It sounds like you developed a lot of bitterness about your friends and family. I'm not sure if this is you, but did you withold your cancer diagnosis from others; not wanting to talk about it with them? Did anyone offer to help you and you didn't want their help? When I tried to help a friend of mine who got cancer, she didn't want my help or to talk about it with me and she didn't tell me she had cancer even though I knew and tried to be there for her. SHE pushed me away whether she realized it or not, perhaps because she didn't want me to see her in that condition.
I would say, instead of giving up on these friends and family, try to see things from their point of view. Some people don't have courage or experience to be able to handle the thought of their friend having cancer. It is scary and there are a lot of emotions involved. Someone who is emotionally weak can't handle it. I believe in God and the resurrection, so I don't fear death, but a lot of people don't believe in that, so there isn't really a hope there that they'll see their loved one again. So they get scared and run, not wanting to deal with the emotions involved. It's good you realized that material things and superficial relationships aren't important. Material things have no value and if there are friends focused on that, perhaps they haven't learned that love and thoughfulness are the most important. Perhaps you can set the example for them now that you've come to that realization yourself.
l read your comment and it prompted me to register so that I could comment and hopefully help somebody going through a tough time.
I am a lung cancer survivor. It was not caused by cigarettes or cigars, but by being in the wrong place at the wrong time.
Cancer is a very lonely path to walk and in my case (like many) many “friends” fled the scene as soon as I was diagnosed.
Not only are you having to deal with a life threatening disease, but your judgement (when it comes to the “friends” you had chosen) is also questioned by yourself. How could you be so wrong?Couple that with the feeling of rejection (as if I were a defective part) and being let down by so many “friends” (some I had known since childhood) truly amplified the shock of my new reality.
As I went through surgery and chemo, things did get better and I learnt that even in a extremely difficult situation, there is always positive things that you can sieze upon and build a future with.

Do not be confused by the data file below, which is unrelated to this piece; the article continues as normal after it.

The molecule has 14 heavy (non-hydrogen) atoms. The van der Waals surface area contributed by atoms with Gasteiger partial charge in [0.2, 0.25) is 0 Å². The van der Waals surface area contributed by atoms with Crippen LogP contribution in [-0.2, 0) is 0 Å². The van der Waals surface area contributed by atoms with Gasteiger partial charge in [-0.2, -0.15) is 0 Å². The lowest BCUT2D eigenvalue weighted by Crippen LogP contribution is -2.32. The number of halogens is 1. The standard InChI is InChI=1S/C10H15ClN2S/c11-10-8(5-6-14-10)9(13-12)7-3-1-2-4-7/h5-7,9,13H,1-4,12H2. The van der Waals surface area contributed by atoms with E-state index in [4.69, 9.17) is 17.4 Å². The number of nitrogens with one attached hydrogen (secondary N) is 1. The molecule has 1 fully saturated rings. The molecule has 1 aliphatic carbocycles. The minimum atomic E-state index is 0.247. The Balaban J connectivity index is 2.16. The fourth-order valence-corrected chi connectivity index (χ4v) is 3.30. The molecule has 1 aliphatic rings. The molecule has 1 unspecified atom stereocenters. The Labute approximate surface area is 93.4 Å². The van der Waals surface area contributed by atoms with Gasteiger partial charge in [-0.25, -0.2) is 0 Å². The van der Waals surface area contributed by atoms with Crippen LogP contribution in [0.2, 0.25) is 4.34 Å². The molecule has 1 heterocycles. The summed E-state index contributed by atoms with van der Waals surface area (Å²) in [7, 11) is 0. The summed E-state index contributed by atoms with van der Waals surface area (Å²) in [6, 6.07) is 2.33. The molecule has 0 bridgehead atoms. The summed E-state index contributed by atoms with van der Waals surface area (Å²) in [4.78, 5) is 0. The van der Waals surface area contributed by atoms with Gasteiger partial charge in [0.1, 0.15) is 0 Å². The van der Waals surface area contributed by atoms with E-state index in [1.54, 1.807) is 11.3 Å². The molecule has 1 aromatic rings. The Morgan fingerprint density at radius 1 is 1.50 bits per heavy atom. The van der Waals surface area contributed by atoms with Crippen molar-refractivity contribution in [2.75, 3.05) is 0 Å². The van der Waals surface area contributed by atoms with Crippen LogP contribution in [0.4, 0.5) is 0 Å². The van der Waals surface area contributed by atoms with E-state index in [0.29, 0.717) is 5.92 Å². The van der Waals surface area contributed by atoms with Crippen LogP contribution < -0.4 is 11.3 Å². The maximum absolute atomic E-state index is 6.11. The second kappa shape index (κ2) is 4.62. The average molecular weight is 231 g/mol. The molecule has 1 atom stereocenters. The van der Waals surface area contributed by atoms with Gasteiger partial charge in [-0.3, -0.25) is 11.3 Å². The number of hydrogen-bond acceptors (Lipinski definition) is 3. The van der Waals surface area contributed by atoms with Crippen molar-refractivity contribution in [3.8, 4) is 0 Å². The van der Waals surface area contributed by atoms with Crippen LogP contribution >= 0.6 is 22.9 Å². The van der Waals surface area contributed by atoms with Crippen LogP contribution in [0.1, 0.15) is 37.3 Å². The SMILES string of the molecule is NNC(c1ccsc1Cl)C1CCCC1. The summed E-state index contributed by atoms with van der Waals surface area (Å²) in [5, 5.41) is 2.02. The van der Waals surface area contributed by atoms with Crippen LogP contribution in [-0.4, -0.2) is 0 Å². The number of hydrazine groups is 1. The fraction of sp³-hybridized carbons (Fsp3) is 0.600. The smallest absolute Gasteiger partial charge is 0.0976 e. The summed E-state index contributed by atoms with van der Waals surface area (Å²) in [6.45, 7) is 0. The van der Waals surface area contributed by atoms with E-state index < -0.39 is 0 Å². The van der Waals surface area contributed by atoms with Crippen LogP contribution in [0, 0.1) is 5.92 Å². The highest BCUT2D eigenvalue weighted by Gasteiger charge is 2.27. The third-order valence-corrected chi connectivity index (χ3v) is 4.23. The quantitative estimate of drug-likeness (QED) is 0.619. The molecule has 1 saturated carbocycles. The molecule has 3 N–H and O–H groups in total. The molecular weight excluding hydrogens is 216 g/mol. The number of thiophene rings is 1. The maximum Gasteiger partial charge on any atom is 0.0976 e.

Yes cancer sucks and most people do not understand what we are going through or have been through.
Most people do not understand the concerns one has when a mysterious pain appears or when you are not feeling well, but it is part of the new normal as is keeping a cool head.
I decided that even though cancer sucks, it does also give you a blueprint of who your true friends are.
Most people go through their entire life with no clue.
By seeing the friends that I had that stuck around and also the new friends I made, I have true friends and so do you. It is better to have quality than quantity and that also applies to friends.
Once my imminent death was not to be, some old “friends” attempted to make a come back, but unfortunately the cracks in those relationships are now so deep that it is not worth the effort and work of a full restoration.
Now you can remain angry and bitter towards those people that dropped you and disappeared in your time of need, but that only impacts your life and your future.
The best way forward is to forgive, but not forget.
The best way forward is not to blame yourself.
The best way forward is to realize that the friends you now have around you are the only ones worth keeping.
I thought I would provide a slightly different perspective. About a year ago I received
an email from a longtime friend and former colleague who lived overseas, whom I only saw
every 2-3 years at large international meetings. He had received a stage 4 cancer diagnosis
and had been given 1-1.5 years to live. I was shattered by this news, and decided right then
and there to be the best possible friend that I could be, albeit a long distance one. I had no
idea what to expect, or how to go about this. My early communications were very awkward,
but he was very forgiving, saying that he was happy to have the contact. Over time, we
evolved into a daily texting schedule, and he would often say how good our chats made
him feel. I took my messaging cues from him: when he texted about his chemotherapy I
would follow that lead; when he dropped the subject, I swerved to other topics of interest. I
did not talk much about work, since his cancer had short-circuited his own brilliant scientific
career. I was fortunate that he was very articulate, had an optimistic nature, and a fantastic
sense of humor. It was amazing that even with the gravity of his critical situation, he
could make me laugh. I guess what I am saying is that some things have to come together
in order for a friend to feel comfortable with a cancer patient, especially a terminal one. Each side
has to be willing to take a risk, and allow for a growth process. The electronic medium probably
made it easier for me, thoigh we did manage 2 brief face to face meetings. My friend died
about 6 weeks ago, and I am still shattered. I desperately miss him, cry every day, but I
don't have a single regret, I know that choosing love was right.
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